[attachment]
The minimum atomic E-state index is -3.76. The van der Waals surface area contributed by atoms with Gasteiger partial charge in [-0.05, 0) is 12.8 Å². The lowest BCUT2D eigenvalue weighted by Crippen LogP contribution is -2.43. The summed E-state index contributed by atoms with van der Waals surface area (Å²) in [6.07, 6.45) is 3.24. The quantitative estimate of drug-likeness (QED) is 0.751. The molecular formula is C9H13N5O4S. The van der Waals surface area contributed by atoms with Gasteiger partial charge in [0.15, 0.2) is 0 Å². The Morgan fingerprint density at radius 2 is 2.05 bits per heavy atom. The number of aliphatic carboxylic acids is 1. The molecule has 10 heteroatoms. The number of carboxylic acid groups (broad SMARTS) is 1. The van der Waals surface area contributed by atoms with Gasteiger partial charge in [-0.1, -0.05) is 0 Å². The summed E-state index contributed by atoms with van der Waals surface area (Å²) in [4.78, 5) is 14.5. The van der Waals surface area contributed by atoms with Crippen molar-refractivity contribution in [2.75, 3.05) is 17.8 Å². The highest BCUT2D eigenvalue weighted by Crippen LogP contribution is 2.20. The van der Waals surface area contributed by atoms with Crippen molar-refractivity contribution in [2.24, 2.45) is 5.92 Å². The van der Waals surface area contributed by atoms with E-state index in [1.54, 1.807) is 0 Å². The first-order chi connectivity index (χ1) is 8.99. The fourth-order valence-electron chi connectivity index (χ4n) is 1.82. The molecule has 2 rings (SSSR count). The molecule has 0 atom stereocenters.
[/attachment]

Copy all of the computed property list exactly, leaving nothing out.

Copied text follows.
The minimum atomic E-state index is -3.76. The van der Waals surface area contributed by atoms with Gasteiger partial charge in [-0.05, 0) is 12.8 Å². The lowest BCUT2D eigenvalue weighted by Crippen LogP contribution is -2.43. The summed E-state index contributed by atoms with van der Waals surface area (Å²) in [6.07, 6.45) is 3.24. The quantitative estimate of drug-likeness (QED) is 0.751. The molecular formula is C9H13N5O4S. The van der Waals surface area contributed by atoms with Gasteiger partial charge in [0.15, 0.2) is 0 Å². The Morgan fingerprint density at radius 2 is 2.05 bits per heavy atom. The number of aliphatic carboxylic acids is 1. The molecule has 10 heteroatoms. The number of carboxylic acid groups (broad SMARTS) is 1. The van der Waals surface area contributed by atoms with Gasteiger partial charge in [-0.1, -0.05) is 0 Å². The summed E-state index contributed by atoms with van der Waals surface area (Å²) in [4.78, 5) is 14.5. The van der Waals surface area contributed by atoms with Crippen molar-refractivity contribution in [2.75, 3.05) is 17.8 Å². The highest BCUT2D eigenvalue weighted by Crippen LogP contribution is 2.20. The van der Waals surface area contributed by atoms with Crippen molar-refractivity contribution in [2.24, 2.45) is 5.92 Å². The van der Waals surface area contributed by atoms with E-state index in [1.54, 1.807) is 0 Å². The first-order chi connectivity index (χ1) is 8.99. The fourth-order valence-electron chi connectivity index (χ4n) is 1.82. The molecule has 2 rings (SSSR count). The molecule has 0 atom stereocenters.